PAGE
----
Pau d'arco fights viruses, bacteria, cancer
Common names: Pau d'arco, taheebo, lapacho
Scientific name: Tabebuia avellandedae
Common uses: antiviral, antibacterial, anticancer, arthritis
Relatively new to Western herbalists, pau d'arco is harvested from the bark of the lapacho tree in South America. It has been heavily investigated for its apparent ability to fight certain types of cancer. It is currently under investigation for its anticancer properties as well as its potential in combating herpes, diabetes, arthritis and hypoglycemia.
Traditional use of pau d'arco by South American natives and other groups has targeted blood disorders, candidiasis, infections, liver disease, ringworm, ulcers, anemia, parasitic infection, skin diseases, inflammatory disorders, and pain.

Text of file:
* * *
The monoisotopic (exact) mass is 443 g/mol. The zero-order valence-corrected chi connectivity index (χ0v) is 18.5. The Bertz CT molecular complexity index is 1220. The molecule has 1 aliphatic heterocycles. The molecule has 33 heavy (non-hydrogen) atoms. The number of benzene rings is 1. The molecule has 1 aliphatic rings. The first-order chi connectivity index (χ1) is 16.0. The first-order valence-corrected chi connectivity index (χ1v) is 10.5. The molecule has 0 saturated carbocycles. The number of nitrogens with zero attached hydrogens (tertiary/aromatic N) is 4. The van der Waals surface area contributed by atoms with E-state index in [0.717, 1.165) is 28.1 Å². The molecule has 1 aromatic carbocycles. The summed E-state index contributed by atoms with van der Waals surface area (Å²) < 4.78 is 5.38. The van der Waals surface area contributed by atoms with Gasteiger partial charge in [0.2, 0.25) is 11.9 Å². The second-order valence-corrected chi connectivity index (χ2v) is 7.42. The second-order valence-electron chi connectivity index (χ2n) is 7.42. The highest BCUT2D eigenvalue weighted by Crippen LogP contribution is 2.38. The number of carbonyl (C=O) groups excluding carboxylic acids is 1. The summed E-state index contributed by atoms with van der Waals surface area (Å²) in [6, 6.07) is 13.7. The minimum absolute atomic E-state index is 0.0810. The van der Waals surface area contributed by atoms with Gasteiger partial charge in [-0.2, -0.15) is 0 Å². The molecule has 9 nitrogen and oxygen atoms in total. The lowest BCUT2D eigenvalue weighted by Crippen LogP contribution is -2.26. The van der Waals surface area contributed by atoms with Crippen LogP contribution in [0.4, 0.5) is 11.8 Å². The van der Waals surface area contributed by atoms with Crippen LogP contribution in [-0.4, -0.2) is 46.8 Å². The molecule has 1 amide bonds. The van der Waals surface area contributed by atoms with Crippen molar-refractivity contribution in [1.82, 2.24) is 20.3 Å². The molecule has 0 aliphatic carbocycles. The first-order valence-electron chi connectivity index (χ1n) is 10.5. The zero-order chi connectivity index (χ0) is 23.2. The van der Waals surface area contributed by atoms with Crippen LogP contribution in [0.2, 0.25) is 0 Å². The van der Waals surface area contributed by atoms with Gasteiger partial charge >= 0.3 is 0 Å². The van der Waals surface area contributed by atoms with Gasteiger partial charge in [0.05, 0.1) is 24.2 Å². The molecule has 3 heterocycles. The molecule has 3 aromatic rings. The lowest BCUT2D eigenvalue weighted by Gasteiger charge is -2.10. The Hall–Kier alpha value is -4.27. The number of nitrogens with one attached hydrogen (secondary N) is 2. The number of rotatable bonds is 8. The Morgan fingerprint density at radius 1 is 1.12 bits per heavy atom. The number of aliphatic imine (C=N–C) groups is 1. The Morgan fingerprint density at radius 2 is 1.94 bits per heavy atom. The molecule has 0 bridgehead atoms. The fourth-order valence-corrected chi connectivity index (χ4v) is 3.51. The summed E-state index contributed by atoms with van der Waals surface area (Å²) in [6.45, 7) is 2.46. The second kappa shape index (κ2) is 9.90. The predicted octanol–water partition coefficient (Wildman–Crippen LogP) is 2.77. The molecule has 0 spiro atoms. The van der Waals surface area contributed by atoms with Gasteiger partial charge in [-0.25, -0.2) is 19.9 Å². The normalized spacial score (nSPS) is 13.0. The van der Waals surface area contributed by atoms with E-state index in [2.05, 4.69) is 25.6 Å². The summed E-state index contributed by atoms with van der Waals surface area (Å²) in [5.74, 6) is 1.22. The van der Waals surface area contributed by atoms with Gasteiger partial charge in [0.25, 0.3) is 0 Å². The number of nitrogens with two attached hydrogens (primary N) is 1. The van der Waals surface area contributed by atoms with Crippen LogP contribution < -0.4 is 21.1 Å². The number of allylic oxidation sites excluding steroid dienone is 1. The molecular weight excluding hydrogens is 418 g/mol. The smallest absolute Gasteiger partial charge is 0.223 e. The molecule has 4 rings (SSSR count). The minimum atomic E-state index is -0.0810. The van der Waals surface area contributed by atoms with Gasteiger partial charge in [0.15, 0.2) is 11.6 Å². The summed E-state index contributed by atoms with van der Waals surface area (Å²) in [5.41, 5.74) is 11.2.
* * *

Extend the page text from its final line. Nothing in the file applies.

Taking pau d'arco as a tea is usually the recommended form and is considered safe. Rare side effects may include mild nausea or a mild laxative effect. Rotating pau d'arco therapy with mathake tea is sometimes advised. There are some products available that contain only isolated and condensed lapacho compounds. Do not take these; instead, use the whole herb.
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